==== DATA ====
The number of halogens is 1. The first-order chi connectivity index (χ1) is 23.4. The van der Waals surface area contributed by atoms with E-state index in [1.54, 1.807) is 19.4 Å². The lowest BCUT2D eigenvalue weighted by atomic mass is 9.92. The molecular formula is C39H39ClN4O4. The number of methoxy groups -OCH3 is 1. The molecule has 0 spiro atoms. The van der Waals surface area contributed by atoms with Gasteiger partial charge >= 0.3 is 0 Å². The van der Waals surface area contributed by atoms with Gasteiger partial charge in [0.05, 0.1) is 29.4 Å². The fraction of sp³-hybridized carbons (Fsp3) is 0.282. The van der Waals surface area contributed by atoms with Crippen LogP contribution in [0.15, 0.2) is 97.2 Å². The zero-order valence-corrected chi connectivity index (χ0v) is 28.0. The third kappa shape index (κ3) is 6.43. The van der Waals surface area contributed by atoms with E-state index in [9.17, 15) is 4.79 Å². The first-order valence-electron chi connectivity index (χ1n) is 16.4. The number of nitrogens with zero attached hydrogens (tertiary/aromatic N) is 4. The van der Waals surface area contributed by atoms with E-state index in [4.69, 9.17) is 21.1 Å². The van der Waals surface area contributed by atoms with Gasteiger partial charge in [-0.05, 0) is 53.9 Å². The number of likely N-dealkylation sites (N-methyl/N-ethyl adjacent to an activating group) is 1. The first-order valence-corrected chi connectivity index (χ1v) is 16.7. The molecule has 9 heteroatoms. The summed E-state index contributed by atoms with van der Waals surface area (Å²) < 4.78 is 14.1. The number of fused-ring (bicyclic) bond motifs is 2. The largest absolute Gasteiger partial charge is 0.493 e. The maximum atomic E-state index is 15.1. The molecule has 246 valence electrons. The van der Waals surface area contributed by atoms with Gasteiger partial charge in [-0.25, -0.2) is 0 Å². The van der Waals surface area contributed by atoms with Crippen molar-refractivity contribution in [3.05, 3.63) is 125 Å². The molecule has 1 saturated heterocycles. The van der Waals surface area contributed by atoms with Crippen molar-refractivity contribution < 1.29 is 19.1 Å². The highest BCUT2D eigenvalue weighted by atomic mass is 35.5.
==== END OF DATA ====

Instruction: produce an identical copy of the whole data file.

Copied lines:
The number of halogens is 1. The first-order chi connectivity index (χ1) is 23.4. The van der Waals surface area contributed by atoms with E-state index in [1.54, 1.807) is 19.4 Å². The lowest BCUT2D eigenvalue weighted by atomic mass is 9.92. The molecular formula is C39H39ClN4O4. The number of methoxy groups -OCH3 is 1. The molecule has 0 spiro atoms. The van der Waals surface area contributed by atoms with Gasteiger partial charge >= 0.3 is 0 Å². The van der Waals surface area contributed by atoms with Gasteiger partial charge in [0.05, 0.1) is 29.4 Å². The fraction of sp³-hybridized carbons (Fsp3) is 0.282. The van der Waals surface area contributed by atoms with Crippen LogP contribution in [0.15, 0.2) is 97.2 Å². The zero-order valence-corrected chi connectivity index (χ0v) is 28.0. The third kappa shape index (κ3) is 6.43. The van der Waals surface area contributed by atoms with E-state index in [9.17, 15) is 4.79 Å². The first-order valence-electron chi connectivity index (χ1n) is 16.4. The number of nitrogens with zero attached hydrogens (tertiary/aromatic N) is 4. The van der Waals surface area contributed by atoms with E-state index in [4.69, 9.17) is 21.1 Å². The van der Waals surface area contributed by atoms with Gasteiger partial charge in [-0.05, 0) is 53.9 Å². The number of likely N-dealkylation sites (N-methyl/N-ethyl adjacent to an activating group) is 1. The first-order valence-corrected chi connectivity index (χ1v) is 16.7. The molecule has 9 heteroatoms. The summed E-state index contributed by atoms with van der Waals surface area (Å²) < 4.78 is 14.1. The number of fused-ring (bicyclic) bond motifs is 2. The largest absolute Gasteiger partial charge is 0.493 e. The maximum atomic E-state index is 15.1. The molecule has 246 valence electrons. The van der Waals surface area contributed by atoms with Gasteiger partial charge in [-0.25, -0.2) is 0 Å². The van der Waals surface area contributed by atoms with Crippen molar-refractivity contribution in [3.05, 3.63) is 125 Å². The molecule has 1 saturated heterocycles. The van der Waals surface area contributed by atoms with Crippen molar-refractivity contribution < 1.29 is 19.1 Å². The highest BCUT2D eigenvalue weighted by atomic mass is 35.5.